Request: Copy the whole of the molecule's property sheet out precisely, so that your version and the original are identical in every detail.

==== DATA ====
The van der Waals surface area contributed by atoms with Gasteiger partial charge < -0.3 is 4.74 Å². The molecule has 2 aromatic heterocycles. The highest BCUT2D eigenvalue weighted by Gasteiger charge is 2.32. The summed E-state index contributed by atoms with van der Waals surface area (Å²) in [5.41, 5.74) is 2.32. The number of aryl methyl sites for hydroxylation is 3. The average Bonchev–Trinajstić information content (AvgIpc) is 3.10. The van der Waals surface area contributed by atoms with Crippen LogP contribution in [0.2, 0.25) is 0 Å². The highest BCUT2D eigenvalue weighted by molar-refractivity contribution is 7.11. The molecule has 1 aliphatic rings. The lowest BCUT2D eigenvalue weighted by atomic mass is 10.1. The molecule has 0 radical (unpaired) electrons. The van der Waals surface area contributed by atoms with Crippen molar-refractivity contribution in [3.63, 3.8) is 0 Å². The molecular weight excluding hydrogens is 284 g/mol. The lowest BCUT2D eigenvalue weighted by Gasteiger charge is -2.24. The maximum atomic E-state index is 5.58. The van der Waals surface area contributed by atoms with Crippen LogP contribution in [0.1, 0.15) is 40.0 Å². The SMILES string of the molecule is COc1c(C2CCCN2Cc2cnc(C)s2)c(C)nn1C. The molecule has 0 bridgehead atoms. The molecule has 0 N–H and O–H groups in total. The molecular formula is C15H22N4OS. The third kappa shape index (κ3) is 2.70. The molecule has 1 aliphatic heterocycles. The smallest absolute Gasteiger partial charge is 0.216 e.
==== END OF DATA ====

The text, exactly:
The van der Waals surface area contributed by atoms with Gasteiger partial charge < -0.3 is 4.74 Å². The molecule has 2 aromatic heterocycles. The highest BCUT2D eigenvalue weighted by Gasteiger charge is 2.32. The summed E-state index contributed by atoms with van der Waals surface area (Å²) in [5.41, 5.74) is 2.32. The number of aryl methyl sites for hydroxylation is 3. The average Bonchev–Trinajstić information content (AvgIpc) is 3.10. The van der Waals surface area contributed by atoms with Crippen LogP contribution in [0.2, 0.25) is 0 Å². The highest BCUT2D eigenvalue weighted by molar-refractivity contribution is 7.11. The molecule has 1 aliphatic rings. The lowest BCUT2D eigenvalue weighted by atomic mass is 10.1. The molecule has 0 radical (unpaired) electrons. The van der Waals surface area contributed by atoms with Crippen molar-refractivity contribution in [3.63, 3.8) is 0 Å². The molecular weight excluding hydrogens is 284 g/mol. The lowest BCUT2D eigenvalue weighted by Gasteiger charge is -2.24. The maximum atomic E-state index is 5.58. The van der Waals surface area contributed by atoms with Crippen LogP contribution in [0.1, 0.15) is 40.0 Å². The SMILES string of the molecule is COc1c(C2CCCN2Cc2cnc(C)s2)c(C)nn1C. The molecule has 0 bridgehead atoms. The molecule has 0 N–H and O–H groups in total. The molecular formula is C15H22N4OS. The third kappa shape index (κ3) is 2.70. The molecule has 1 aliphatic heterocycles. The smallest absolute Gasteiger partial charge is 0.216 e.